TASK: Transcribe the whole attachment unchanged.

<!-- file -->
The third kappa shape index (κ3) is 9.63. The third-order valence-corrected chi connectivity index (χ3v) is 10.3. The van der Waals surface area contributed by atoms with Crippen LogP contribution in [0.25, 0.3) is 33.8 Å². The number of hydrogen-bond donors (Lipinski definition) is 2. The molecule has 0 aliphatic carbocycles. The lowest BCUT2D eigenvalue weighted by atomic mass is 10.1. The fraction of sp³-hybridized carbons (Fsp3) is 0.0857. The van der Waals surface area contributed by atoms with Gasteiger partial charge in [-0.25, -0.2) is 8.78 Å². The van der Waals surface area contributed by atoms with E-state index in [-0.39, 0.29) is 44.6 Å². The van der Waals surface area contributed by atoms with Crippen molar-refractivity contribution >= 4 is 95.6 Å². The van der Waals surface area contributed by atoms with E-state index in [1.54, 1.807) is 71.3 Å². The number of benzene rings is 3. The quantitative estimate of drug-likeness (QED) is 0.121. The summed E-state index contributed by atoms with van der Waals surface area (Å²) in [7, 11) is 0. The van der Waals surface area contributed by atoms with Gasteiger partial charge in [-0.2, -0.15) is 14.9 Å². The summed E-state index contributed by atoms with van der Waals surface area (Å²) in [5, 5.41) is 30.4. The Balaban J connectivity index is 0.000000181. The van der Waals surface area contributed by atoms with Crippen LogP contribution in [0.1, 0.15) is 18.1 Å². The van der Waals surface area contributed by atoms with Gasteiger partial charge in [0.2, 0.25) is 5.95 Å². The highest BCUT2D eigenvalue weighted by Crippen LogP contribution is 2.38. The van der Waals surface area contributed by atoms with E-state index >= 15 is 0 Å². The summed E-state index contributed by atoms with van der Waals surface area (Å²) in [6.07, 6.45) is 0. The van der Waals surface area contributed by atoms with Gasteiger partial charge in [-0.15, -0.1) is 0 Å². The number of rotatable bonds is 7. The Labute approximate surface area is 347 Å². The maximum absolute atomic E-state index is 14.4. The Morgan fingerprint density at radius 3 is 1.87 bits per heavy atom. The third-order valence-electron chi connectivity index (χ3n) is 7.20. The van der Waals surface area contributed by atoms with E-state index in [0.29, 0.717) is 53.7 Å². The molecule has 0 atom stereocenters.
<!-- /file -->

The third kappa shape index (κ3) is 9.63. The third-order valence-corrected chi connectivity index (χ3v) is 10.3. The van der Waals surface area contributed by atoms with Crippen LogP contribution in [0.25, 0.3) is 33.8 Å². The number of hydrogen-bond donors (Lipinski definition) is 2. The molecule has 0 aliphatic carbocycles. The lowest BCUT2D eigenvalue weighted by atomic mass is 10.1. The fraction of sp³-hybridized carbons (Fsp3) is 0.0857. The van der Waals surface area contributed by atoms with Gasteiger partial charge in [-0.25, -0.2) is 8.78 Å². The van der Waals surface area contributed by atoms with E-state index in [-0.39, 0.29) is 44.6 Å². The van der Waals surface area contributed by atoms with Crippen molar-refractivity contribution >= 4 is 95.6 Å². The van der Waals surface area contributed by atoms with E-state index in [1.54, 1.807) is 71.3 Å². The number of benzene rings is 3. The quantitative estimate of drug-likeness (QED) is 0.121. The summed E-state index contributed by atoms with van der Waals surface area (Å²) in [7, 11) is 0. The van der Waals surface area contributed by atoms with Gasteiger partial charge in [-0.2, -0.15) is 14.9 Å². The summed E-state index contributed by atoms with van der Waals surface area (Å²) in [5, 5.41) is 30.4. The Balaban J connectivity index is 0.000000181. The van der Waals surface area contributed by atoms with Crippen LogP contribution in [0.1, 0.15) is 18.1 Å². The van der Waals surface area contributed by atoms with Gasteiger partial charge in [0.2, 0.25) is 5.95 Å². The highest BCUT2D eigenvalue weighted by Crippen LogP contribution is 2.38. The van der Waals surface area contributed by atoms with E-state index >= 15 is 0 Å². The summed E-state index contributed by atoms with van der Waals surface area (Å²) in [6.07, 6.45) is 0. The van der Waals surface area contributed by atoms with Gasteiger partial charge in [-0.15, -0.1) is 0 Å². The number of rotatable bonds is 7. The Labute approximate surface area is 347 Å². The maximum absolute atomic E-state index is 14.4. The Morgan fingerprint density at radius 3 is 1.87 bits per heavy atom. The third-order valence-electron chi connectivity index (χ3n) is 7.20. The van der Waals surface area contributed by atoms with E-state index in [0.29, 0.717) is 53.7 Å². The molecule has 0 atom stereocenters.